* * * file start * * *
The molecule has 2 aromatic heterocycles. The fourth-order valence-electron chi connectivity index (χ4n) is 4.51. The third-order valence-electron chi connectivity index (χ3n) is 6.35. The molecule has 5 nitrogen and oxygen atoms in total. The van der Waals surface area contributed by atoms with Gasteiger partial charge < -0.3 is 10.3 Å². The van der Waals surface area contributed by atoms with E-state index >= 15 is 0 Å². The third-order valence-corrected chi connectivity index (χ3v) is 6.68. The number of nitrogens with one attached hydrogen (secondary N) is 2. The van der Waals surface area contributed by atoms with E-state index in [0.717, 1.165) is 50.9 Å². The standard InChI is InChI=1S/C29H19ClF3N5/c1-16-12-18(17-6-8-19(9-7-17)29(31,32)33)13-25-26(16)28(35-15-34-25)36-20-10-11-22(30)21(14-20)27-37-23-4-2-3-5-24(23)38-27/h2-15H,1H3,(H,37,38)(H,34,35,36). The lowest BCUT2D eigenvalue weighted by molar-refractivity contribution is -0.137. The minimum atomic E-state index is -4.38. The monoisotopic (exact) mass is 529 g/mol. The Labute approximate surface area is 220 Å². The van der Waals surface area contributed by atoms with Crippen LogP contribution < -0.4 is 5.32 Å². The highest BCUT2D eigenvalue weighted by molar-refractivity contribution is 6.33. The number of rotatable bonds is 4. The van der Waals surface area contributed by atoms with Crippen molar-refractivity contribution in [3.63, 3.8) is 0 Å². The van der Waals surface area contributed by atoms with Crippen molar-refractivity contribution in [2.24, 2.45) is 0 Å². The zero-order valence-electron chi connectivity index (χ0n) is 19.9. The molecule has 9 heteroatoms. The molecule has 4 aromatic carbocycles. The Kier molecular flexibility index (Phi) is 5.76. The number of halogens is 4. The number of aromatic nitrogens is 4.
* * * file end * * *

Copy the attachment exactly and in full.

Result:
The molecule has 2 aromatic heterocycles. The fourth-order valence-electron chi connectivity index (χ4n) is 4.51. The third-order valence-electron chi connectivity index (χ3n) is 6.35. The molecule has 5 nitrogen and oxygen atoms in total. The van der Waals surface area contributed by atoms with Gasteiger partial charge < -0.3 is 10.3 Å². The van der Waals surface area contributed by atoms with E-state index >= 15 is 0 Å². The third-order valence-corrected chi connectivity index (χ3v) is 6.68. The number of nitrogens with one attached hydrogen (secondary N) is 2. The van der Waals surface area contributed by atoms with E-state index in [0.717, 1.165) is 50.9 Å². The standard InChI is InChI=1S/C29H19ClF3N5/c1-16-12-18(17-6-8-19(9-7-17)29(31,32)33)13-25-26(16)28(35-15-34-25)36-20-10-11-22(30)21(14-20)27-37-23-4-2-3-5-24(23)38-27/h2-15H,1H3,(H,37,38)(H,34,35,36). The lowest BCUT2D eigenvalue weighted by molar-refractivity contribution is -0.137. The minimum atomic E-state index is -4.38. The monoisotopic (exact) mass is 529 g/mol. The Labute approximate surface area is 220 Å². The van der Waals surface area contributed by atoms with Crippen LogP contribution < -0.4 is 5.32 Å². The highest BCUT2D eigenvalue weighted by molar-refractivity contribution is 6.33. The number of rotatable bonds is 4. The van der Waals surface area contributed by atoms with Crippen molar-refractivity contribution in [3.63, 3.8) is 0 Å². The van der Waals surface area contributed by atoms with Crippen molar-refractivity contribution in [2.24, 2.45) is 0 Å². The zero-order valence-electron chi connectivity index (χ0n) is 19.9. The molecule has 9 heteroatoms. The molecule has 4 aromatic carbocycles. The Kier molecular flexibility index (Phi) is 5.76. The number of halogens is 4. The number of aromatic nitrogens is 4.